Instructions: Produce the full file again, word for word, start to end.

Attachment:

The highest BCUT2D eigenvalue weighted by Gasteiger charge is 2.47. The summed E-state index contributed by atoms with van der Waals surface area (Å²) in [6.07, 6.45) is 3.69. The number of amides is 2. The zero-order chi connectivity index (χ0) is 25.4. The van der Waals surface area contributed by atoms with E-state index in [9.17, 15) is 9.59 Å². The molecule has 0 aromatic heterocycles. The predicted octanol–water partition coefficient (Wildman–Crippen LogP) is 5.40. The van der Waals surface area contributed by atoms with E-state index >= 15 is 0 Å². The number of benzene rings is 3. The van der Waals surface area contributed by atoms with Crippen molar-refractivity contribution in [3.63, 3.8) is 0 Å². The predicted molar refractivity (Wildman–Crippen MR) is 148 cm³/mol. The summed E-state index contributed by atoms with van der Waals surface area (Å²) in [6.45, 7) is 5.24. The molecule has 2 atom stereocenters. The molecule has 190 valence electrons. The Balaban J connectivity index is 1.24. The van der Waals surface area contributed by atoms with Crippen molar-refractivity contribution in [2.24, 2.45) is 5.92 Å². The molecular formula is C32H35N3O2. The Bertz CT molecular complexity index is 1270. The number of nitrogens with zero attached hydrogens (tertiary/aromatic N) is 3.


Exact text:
The highest BCUT2D eigenvalue weighted by Gasteiger charge is 2.47. The summed E-state index contributed by atoms with van der Waals surface area (Å²) in [6.07, 6.45) is 3.69. The number of amides is 2. The zero-order chi connectivity index (χ0) is 25.4. The van der Waals surface area contributed by atoms with E-state index in [9.17, 15) is 9.59 Å². The molecule has 0 aromatic heterocycles. The predicted octanol–water partition coefficient (Wildman–Crippen LogP) is 5.40. The van der Waals surface area contributed by atoms with E-state index >= 15 is 0 Å². The number of benzene rings is 3. The van der Waals surface area contributed by atoms with Crippen molar-refractivity contribution in [3.63, 3.8) is 0 Å². The predicted molar refractivity (Wildman–Crippen MR) is 148 cm³/mol. The summed E-state index contributed by atoms with van der Waals surface area (Å²) in [6.45, 7) is 5.24. The molecule has 2 atom stereocenters. The molecule has 190 valence electrons. The Balaban J connectivity index is 1.24. The van der Waals surface area contributed by atoms with Crippen molar-refractivity contribution in [2.24, 2.45) is 5.92 Å². The molecular formula is C32H35N3O2. The Bertz CT molecular complexity index is 1270. The number of nitrogens with zero attached hydrogens (tertiary/aromatic N) is 3.